‘The Crazy Ones’ is amusing, but not really my cup of tea
Admission No 1: while I enjoyed the first season of “Mad Men,” I never became a fan of the show for a myriad of little reasons.
Admission No. 2: I sometimes like to watch the ads between shows, despite technology that allows me to skip them.
Robin Williams and Sarah Michelle Gellar play father/daughter ad executives in the sitcom “The Crazy Ones.” — Submitted photo
Advertising is probably the most consumed, yet underappreciated art form. Like most art of any genre, a lot of it is somewhere between really bad and OK. But a great commercial or PSA can entertain or teach and stay with you for days.
When I was in university, the campus film society used to bring in the best commercials from the Cannes festival, which showcased the best visual ads from all over the world each year. I still remember some of them almost 20 years later.
Of course, there are all sorts of insidious jingles that also get stuck in our heads, subliminally planted as we listen to the radio or even just watch the nightly news. While catchy, these earworms are as evil as the ones from “Wrath of Kahn.”
“Mad Men” aversion aside, I intentionally put off watching another show that uses the advertising agency as its backdrop. But that’s not the reason why.
Like “The Michael J. Fox show,” which I hope to review next week, “The Crazy Ones” welcomes two former TV stars back to the small screen. Robin Williams was in all the headlines earlier this fall as it had been more than 30 years since “Mork & Mindy.”
But the show also stars Sarah Michelle Gellar in her first full-fledged comedy role on the small screen. The “Buffy The Vampire Slayer” star struck out a few years back with the short-lived drama “Ringer.”
I was worried that, like that show, both “The Crazy Ones” and Michael J. Fox wouldn’t live up to the hype — see also “Agents of S.H.I.E.L.D.”
Also against the show was that, while I enjoy a Robin Williams movie now and then, too much of the manic actor can wear on my nerves.
Then, as I watched the pilot episode this weekend, I realized another reason why some of the commercials for the show have made me cringe — it’s a David E. Kelly project (“Ally McBeal,” “Boston Legal,” “Boston Public” among others) and I’ve never been a fan.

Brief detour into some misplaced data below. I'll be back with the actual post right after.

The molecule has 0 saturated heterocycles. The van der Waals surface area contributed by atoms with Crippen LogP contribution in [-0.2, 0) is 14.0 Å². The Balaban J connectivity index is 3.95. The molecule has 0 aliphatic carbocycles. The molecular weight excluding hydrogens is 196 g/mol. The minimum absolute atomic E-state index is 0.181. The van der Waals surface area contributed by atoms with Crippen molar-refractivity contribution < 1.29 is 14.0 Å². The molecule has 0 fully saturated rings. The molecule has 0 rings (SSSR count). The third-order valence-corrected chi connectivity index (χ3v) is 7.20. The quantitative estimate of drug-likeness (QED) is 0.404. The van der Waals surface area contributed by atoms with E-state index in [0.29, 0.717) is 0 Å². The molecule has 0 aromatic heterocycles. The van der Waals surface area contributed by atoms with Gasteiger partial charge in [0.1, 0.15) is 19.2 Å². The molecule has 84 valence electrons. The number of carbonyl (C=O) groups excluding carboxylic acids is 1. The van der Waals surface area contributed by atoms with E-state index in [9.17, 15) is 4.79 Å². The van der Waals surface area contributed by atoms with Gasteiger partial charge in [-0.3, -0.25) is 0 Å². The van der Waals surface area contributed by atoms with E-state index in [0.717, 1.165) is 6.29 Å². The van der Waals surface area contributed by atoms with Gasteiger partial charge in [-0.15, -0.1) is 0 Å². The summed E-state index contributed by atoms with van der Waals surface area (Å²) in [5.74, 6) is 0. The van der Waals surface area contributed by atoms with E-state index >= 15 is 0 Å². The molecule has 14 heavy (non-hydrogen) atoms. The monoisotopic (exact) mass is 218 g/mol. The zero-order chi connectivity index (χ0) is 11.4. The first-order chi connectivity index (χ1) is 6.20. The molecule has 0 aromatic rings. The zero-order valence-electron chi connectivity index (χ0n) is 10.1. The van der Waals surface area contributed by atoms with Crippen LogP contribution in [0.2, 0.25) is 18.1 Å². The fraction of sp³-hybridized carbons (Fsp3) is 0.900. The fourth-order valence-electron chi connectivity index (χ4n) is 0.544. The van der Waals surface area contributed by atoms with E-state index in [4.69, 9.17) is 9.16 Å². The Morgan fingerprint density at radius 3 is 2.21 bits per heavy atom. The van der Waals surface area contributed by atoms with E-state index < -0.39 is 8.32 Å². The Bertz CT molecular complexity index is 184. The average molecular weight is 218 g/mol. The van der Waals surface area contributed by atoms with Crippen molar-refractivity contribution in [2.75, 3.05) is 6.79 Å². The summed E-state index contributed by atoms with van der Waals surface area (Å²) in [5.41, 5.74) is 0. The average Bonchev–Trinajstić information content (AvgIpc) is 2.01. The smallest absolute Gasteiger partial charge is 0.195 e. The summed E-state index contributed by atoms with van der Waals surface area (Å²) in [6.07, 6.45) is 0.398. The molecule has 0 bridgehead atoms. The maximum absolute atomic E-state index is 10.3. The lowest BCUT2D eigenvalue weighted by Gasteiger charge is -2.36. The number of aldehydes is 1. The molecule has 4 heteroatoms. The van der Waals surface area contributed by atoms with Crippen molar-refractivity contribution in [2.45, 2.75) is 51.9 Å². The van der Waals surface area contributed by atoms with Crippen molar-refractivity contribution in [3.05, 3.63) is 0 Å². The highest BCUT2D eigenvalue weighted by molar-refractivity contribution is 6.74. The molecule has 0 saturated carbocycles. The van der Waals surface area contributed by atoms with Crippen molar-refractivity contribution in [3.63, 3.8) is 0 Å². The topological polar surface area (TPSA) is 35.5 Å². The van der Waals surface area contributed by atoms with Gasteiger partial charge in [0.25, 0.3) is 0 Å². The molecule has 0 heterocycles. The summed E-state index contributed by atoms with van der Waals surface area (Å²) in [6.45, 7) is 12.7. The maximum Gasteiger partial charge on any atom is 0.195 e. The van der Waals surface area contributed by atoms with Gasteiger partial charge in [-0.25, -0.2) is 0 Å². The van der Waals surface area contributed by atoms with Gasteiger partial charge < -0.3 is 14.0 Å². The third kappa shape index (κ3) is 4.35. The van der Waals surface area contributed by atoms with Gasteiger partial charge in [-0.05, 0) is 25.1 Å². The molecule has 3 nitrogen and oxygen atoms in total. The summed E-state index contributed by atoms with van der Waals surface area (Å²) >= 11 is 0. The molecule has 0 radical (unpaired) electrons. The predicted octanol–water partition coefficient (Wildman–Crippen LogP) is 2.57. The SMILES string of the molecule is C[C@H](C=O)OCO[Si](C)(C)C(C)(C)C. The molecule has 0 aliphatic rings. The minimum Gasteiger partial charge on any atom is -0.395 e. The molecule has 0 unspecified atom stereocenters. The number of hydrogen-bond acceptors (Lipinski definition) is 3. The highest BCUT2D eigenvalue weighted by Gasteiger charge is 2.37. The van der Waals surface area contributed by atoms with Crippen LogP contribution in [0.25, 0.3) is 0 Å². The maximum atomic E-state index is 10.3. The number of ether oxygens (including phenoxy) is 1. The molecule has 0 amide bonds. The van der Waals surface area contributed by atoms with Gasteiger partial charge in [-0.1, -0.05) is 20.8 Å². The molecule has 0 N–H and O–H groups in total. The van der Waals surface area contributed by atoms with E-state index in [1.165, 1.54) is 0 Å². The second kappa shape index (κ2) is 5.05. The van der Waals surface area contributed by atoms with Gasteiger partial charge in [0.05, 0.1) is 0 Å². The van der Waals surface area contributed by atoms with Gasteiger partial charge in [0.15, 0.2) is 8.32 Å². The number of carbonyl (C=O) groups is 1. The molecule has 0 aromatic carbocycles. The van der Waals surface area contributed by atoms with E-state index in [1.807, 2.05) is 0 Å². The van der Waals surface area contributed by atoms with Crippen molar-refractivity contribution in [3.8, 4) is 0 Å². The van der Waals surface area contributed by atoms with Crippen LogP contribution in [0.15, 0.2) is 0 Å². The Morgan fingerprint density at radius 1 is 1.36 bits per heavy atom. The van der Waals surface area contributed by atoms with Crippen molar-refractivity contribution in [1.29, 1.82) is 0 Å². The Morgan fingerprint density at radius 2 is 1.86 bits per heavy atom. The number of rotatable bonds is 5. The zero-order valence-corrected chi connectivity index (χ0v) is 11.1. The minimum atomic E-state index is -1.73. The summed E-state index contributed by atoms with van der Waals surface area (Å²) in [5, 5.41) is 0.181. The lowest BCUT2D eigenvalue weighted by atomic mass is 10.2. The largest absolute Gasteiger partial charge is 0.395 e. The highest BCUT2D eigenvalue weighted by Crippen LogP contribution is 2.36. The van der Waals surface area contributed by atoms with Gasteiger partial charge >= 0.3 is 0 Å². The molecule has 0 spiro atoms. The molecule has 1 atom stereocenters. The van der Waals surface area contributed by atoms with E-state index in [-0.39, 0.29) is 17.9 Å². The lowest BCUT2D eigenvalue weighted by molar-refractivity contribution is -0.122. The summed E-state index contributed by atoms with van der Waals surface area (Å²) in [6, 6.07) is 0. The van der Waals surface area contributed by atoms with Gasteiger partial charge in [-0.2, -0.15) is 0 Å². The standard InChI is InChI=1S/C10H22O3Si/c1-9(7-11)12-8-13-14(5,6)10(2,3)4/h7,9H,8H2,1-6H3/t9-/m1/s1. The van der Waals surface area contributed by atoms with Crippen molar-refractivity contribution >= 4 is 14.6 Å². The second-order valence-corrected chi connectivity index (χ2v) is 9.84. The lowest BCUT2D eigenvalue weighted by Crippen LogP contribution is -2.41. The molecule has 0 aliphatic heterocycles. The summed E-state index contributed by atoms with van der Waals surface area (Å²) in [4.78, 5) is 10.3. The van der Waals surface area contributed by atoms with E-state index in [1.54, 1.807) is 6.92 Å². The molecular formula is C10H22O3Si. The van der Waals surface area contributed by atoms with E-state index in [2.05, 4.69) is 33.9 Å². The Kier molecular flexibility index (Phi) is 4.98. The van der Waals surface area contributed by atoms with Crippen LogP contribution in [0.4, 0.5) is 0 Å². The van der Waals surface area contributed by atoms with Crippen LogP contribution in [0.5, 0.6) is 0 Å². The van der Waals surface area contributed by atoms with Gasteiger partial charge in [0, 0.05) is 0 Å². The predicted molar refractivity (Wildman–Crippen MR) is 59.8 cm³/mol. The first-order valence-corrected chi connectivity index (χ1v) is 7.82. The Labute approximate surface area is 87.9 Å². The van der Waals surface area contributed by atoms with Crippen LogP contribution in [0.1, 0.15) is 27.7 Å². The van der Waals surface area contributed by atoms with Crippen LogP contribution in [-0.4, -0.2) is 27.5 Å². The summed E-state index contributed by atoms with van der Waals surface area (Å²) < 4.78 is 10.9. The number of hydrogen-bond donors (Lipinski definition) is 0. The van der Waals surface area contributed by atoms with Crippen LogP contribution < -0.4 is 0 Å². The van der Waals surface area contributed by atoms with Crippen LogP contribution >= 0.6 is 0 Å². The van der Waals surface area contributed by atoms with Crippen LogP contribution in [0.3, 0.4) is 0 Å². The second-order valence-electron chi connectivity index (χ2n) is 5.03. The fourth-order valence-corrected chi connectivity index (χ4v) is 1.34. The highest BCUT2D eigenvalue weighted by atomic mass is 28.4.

But you know what? “The Crazy Ones” wasn’t as bad as I had imagined. In fact, it’s not a bad show at all, though not the type of show that I really enjoy watching.
Williams is what you expect — goofy, over-the-top, lots of mimicry and gestures and physical comedy. But Gellar has a calming effect and when the show focuses on her, “The Crazy Ones” really shines. And I’m so happy to say that.
While Gellar was amazing as Buffy, the character wasn’t the most likeable a lot of the time. It was the cast that surrounded her that made that show. Here, it’s kind of the same for Williams.
The show is about fictional legendary ad man Simon Roberts (Williams) who, in the pilot, is showing his age and about to lose the contract that accounts for 60 per cent of his business — McDonald’s.
But he manages to charm a second chance out of his client. Gellar is his equally talented daughter Sydney, who is far more grounded and, as we find out in Episode 2, has some confidence problems.
What the senior Roberts tries to teach his daughter is that in advertising it’s always go big or go home; try everything and if you are going to fail, fail spectacularly and learn from the experience. But also, with great risk comes great reward.
The quote in the headline comes from Sydney after she fails spectacularly, making it rain hot coffee on patrons from a giant urn, after the wind picks up. What are the possibilities when you’re in Chicago and are making an ad for Windy City Coffee. How the agency turns the blunder around, however, is quite entertaining.
The rest of the cast are only starting to become fleshed out after the three episodes I‘ve watched, but I’ve always liked Hamish Linklater on “The New Adventures of Old Christine” and I like him here as Andrew. Conversely, I’m really not a fan of the handsome, can-do-it-all Zach (James Wolk), though I think you’re supposed to find his character annoying.
“The Crazy Ones” overdoes it at times, and though I like an endless stream of puns, most find them tiring. The show is also heavy on the sexual innuendo and the single entendre.
But it is funny, Gellar is great and a half-hour of Williams each week is not too much, after all.
And the fans love it. The ratings have been good and there’s a good chance the show will be renewed.
While I may watch a few more episodes, I doubt I’ll stick with it, but if you like Kelly’s work, Williams’ boundless energy or Gellar, the show may be just the sitcom for you. And yay, no laugh track.
What advertisements stick with you? Which ones do you hate? Send correspondence to Dave Bartlett at firstname.lastname@example.org.